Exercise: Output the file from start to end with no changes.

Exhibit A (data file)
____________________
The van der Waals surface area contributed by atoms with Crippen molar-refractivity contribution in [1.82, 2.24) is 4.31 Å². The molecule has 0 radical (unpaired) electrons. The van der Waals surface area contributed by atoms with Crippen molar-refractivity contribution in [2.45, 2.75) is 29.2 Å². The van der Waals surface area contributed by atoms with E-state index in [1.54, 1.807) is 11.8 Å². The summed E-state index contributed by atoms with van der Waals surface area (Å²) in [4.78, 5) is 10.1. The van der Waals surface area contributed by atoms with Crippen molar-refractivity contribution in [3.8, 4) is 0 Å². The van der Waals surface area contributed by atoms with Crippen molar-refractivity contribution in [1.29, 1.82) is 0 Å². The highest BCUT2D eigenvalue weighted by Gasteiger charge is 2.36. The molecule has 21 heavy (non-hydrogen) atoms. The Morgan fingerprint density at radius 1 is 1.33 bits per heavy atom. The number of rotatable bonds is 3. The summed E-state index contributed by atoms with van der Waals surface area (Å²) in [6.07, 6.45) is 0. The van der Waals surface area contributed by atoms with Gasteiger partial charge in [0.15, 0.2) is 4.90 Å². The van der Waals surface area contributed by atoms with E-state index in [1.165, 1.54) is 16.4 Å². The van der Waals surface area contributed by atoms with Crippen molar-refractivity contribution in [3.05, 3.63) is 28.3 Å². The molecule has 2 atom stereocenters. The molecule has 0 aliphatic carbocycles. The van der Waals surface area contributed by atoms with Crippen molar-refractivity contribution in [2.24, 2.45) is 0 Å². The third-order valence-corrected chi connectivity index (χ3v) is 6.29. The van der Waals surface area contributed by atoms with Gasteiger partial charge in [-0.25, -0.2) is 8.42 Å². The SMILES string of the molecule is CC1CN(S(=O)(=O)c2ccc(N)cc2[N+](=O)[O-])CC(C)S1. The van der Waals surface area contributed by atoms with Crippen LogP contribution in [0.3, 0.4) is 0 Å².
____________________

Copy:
The van der Waals surface area contributed by atoms with Crippen molar-refractivity contribution in [1.82, 2.24) is 4.31 Å². The molecule has 0 radical (unpaired) electrons. The van der Waals surface area contributed by atoms with Crippen molar-refractivity contribution in [2.45, 2.75) is 29.2 Å². The van der Waals surface area contributed by atoms with E-state index in [1.54, 1.807) is 11.8 Å². The summed E-state index contributed by atoms with van der Waals surface area (Å²) in [4.78, 5) is 10.1. The van der Waals surface area contributed by atoms with Crippen molar-refractivity contribution in [3.8, 4) is 0 Å². The van der Waals surface area contributed by atoms with Crippen molar-refractivity contribution in [1.29, 1.82) is 0 Å². The highest BCUT2D eigenvalue weighted by Gasteiger charge is 2.36. The molecule has 21 heavy (non-hydrogen) atoms. The Morgan fingerprint density at radius 1 is 1.33 bits per heavy atom. The number of rotatable bonds is 3. The summed E-state index contributed by atoms with van der Waals surface area (Å²) in [6.07, 6.45) is 0. The van der Waals surface area contributed by atoms with Gasteiger partial charge in [0.15, 0.2) is 4.90 Å². The van der Waals surface area contributed by atoms with E-state index in [1.165, 1.54) is 16.4 Å². The van der Waals surface area contributed by atoms with Crippen molar-refractivity contribution in [3.05, 3.63) is 28.3 Å². The molecule has 2 atom stereocenters. The molecule has 0 aliphatic carbocycles. The van der Waals surface area contributed by atoms with Crippen molar-refractivity contribution in [2.24, 2.45) is 0 Å². The third-order valence-corrected chi connectivity index (χ3v) is 6.29. The van der Waals surface area contributed by atoms with Gasteiger partial charge in [-0.25, -0.2) is 8.42 Å². The SMILES string of the molecule is CC1CN(S(=O)(=O)c2ccc(N)cc2[N+](=O)[O-])CC(C)S1. The van der Waals surface area contributed by atoms with Crippen LogP contribution in [0.3, 0.4) is 0 Å².